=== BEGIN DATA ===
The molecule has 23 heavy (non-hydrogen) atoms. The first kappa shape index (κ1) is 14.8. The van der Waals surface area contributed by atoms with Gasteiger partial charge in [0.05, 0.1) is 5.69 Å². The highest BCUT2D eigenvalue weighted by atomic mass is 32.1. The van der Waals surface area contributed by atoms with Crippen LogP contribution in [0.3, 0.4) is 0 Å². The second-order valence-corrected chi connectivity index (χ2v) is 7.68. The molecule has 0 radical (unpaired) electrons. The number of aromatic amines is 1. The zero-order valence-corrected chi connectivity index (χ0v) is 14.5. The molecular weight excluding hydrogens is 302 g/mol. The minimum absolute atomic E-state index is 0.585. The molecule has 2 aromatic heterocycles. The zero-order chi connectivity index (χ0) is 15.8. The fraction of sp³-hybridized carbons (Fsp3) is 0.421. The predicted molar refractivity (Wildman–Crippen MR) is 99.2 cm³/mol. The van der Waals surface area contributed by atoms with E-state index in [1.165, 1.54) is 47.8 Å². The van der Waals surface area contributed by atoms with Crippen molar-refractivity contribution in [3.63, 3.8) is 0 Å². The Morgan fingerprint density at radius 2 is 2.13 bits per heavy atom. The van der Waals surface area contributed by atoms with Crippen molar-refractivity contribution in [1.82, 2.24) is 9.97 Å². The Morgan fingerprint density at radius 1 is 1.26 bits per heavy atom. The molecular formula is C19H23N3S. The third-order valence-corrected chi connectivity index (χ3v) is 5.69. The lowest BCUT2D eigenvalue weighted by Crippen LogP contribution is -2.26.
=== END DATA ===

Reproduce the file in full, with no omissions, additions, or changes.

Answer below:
The molecule has 23 heavy (non-hydrogen) atoms. The first kappa shape index (κ1) is 14.8. The van der Waals surface area contributed by atoms with Gasteiger partial charge in [0.05, 0.1) is 5.69 Å². The highest BCUT2D eigenvalue weighted by atomic mass is 32.1. The van der Waals surface area contributed by atoms with Crippen LogP contribution in [0.3, 0.4) is 0 Å². The second-order valence-corrected chi connectivity index (χ2v) is 7.68. The molecule has 0 radical (unpaired) electrons. The number of aromatic amines is 1. The zero-order valence-corrected chi connectivity index (χ0v) is 14.5. The molecular weight excluding hydrogens is 302 g/mol. The minimum absolute atomic E-state index is 0.585. The molecule has 2 aromatic heterocycles. The zero-order chi connectivity index (χ0) is 15.8. The fraction of sp³-hybridized carbons (Fsp3) is 0.421. The predicted molar refractivity (Wildman–Crippen MR) is 99.2 cm³/mol. The van der Waals surface area contributed by atoms with E-state index in [1.165, 1.54) is 47.8 Å². The van der Waals surface area contributed by atoms with Crippen molar-refractivity contribution in [3.63, 3.8) is 0 Å². The Morgan fingerprint density at radius 2 is 2.13 bits per heavy atom. The van der Waals surface area contributed by atoms with Crippen molar-refractivity contribution in [1.82, 2.24) is 9.97 Å². The Morgan fingerprint density at radius 1 is 1.26 bits per heavy atom. The molecular formula is C19H23N3S. The third-order valence-corrected chi connectivity index (χ3v) is 5.69. The lowest BCUT2D eigenvalue weighted by Crippen LogP contribution is -2.26.